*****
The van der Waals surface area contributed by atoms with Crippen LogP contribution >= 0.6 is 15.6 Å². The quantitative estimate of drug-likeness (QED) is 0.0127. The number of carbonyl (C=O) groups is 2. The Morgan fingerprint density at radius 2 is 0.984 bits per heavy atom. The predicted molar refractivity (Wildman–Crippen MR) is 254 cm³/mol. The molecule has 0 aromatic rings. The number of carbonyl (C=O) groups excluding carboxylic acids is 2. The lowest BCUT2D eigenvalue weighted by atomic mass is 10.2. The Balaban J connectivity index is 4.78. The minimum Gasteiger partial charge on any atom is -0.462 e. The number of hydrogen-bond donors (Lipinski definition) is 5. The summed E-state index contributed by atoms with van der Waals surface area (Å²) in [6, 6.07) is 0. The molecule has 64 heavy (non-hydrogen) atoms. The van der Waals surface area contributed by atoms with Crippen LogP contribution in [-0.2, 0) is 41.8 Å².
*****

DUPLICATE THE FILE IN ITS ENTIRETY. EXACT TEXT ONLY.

The van der Waals surface area contributed by atoms with Crippen LogP contribution >= 0.6 is 15.6 Å². The quantitative estimate of drug-likeness (QED) is 0.0127. The number of carbonyl (C=O) groups is 2. The Morgan fingerprint density at radius 2 is 0.984 bits per heavy atom. The predicted molar refractivity (Wildman–Crippen MR) is 254 cm³/mol. The molecule has 0 aromatic rings. The number of carbonyl (C=O) groups excluding carboxylic acids is 2. The lowest BCUT2D eigenvalue weighted by atomic mass is 10.2. The Balaban J connectivity index is 4.78. The minimum Gasteiger partial charge on any atom is -0.462 e. The number of hydrogen-bond donors (Lipinski definition) is 5. The summed E-state index contributed by atoms with van der Waals surface area (Å²) in [6, 6.07) is 0. The molecule has 64 heavy (non-hydrogen) atoms. The van der Waals surface area contributed by atoms with Crippen LogP contribution in [-0.2, 0) is 41.8 Å².